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  • After Tamerlane: The Global History of Empire since 1405
  • Ron Sela
After Tamerlane: The Global History of Empire since 1405. By John Darwin. New York: Bloomsbury Press, 2008. 592 pp. $34.95 (cloth).

John Darwin's comprehensive and ambitious account is a grand narrative of the history of empire since the beginning of the fifteenth century. Writing cleverly and responsibly, and offering, as such studies do, a synthesis of a substantial amount of scholarship (almost exclusively in English), Darwin seeks to explore what factors led to the globalized world of the late twentieth century on the one hand, and to the dissimilar trajectories of different major polities on the other. Underlining in particular various economic and political connections and circumstances, [End Page 165] Darwin sets to counter perceptions that view the history of the last six centuries simply as a European or Western triumph, and, if such a triumph did seem to manifest itself from time to time, it was certainly not meticulously planned or even well executed. In fact, Darwin claims, the European story should be read as part of a much larger tale and with more discerning eyes; discussing events in a remote corner in the western extremity of Eurasia should be accompanied by an analysis of events in its center, as well as in its southern and eastern limits. In that sense, Europe's expansionism may have been a function of Eurasian expansionism.

Europe's role in shaping the history of the world has been a contested issue for some time. Although Darwin generally accepts much of the criticism (postmodern, Saidian, postcolonial) of Europe's so-called hegemony, he still wishes—sensibly, in my opinion—to set some limitations to the critique, and not to hasten to dismiss Europe's profound influence on the world, both in its physical presence and in a more abstract sense.

However, although Darwin records numerous experiences and historical developments in China, Japan, India, Iran, and the Americas, Europe still stands at the book's core, and the author, in his attempt to reevaluate Europe's position and integrate it into the larger scheme of things, constantly returns to one troubling question (for him): Was Europe's ascent inevitable? The answer, in a nutshell, is generally negative, and the course that Darwin plots in order to explain his conclusion steers the reader through a labyrinth of challenges and complications in a well-written human history. Indeed, for some readers, especially for those among us who specialize in non-Western history, many of the details and investigations in this book are not new, and in some cases even outdated (much of the scholarship that Darwin draws upon is important, but he often ignores more recent studies). Other readers would be introduced to a compelling story of the strengths and frailties—above all the frailties—of empire in the past six hundred years.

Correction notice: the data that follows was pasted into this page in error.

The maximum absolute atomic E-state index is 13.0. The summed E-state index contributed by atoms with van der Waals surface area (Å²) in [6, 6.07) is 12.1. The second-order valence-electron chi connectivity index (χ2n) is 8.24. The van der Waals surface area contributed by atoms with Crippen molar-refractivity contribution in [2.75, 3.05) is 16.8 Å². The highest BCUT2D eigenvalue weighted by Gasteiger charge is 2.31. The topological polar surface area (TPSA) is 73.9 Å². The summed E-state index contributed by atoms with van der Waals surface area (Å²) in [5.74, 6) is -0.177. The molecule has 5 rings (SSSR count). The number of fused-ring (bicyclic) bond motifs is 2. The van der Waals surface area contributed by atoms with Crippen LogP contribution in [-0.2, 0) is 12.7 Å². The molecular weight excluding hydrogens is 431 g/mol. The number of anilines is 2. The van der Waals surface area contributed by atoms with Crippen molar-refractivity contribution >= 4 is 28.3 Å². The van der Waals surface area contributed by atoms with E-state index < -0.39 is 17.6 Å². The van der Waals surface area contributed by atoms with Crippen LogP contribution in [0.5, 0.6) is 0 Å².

In chapter 1, titled "Orientations," Darwin offers four assumptions (pp. 18-23) that guide his inquiry in After Tamerlane. First, the changes in Europe's role in world history were not linear and progressive, but occurred through a series of what he terms "conjectures." Second, Europe's expansion should be understood in its Eurasian context and in Europe's intrinsic intricate connections with other Eurasian civilizations. Third, "Europe" in itself is a tricky term, ever changing, sometimes stretching broadly (to include also North America and Russia), sometimes dwarfing to a lopsided geopolitical disunity. Fourth, "empire" should be viewed as a contested term, and while not necessarily [End Page 166] European, still embodying in many cases some distinct European features.

Darwin sets the stage for the beginning of the journey following Tamerlane's death in 1405, an event that the author sees as a turning point in world history: no more world conquerors emerging from the steppe, no more Atillas or Genghis Khans, but the birth of new processes that, relatively quickly, would discount the nomadic, the tribal, and the landlocked (both physically and figuratively) to favor the settled, the centralized, and the exploiter of the ocean. Darwin follows with a brief summary of a millennium of history of medieval Eurasia to prepare for the next chapter in his largely...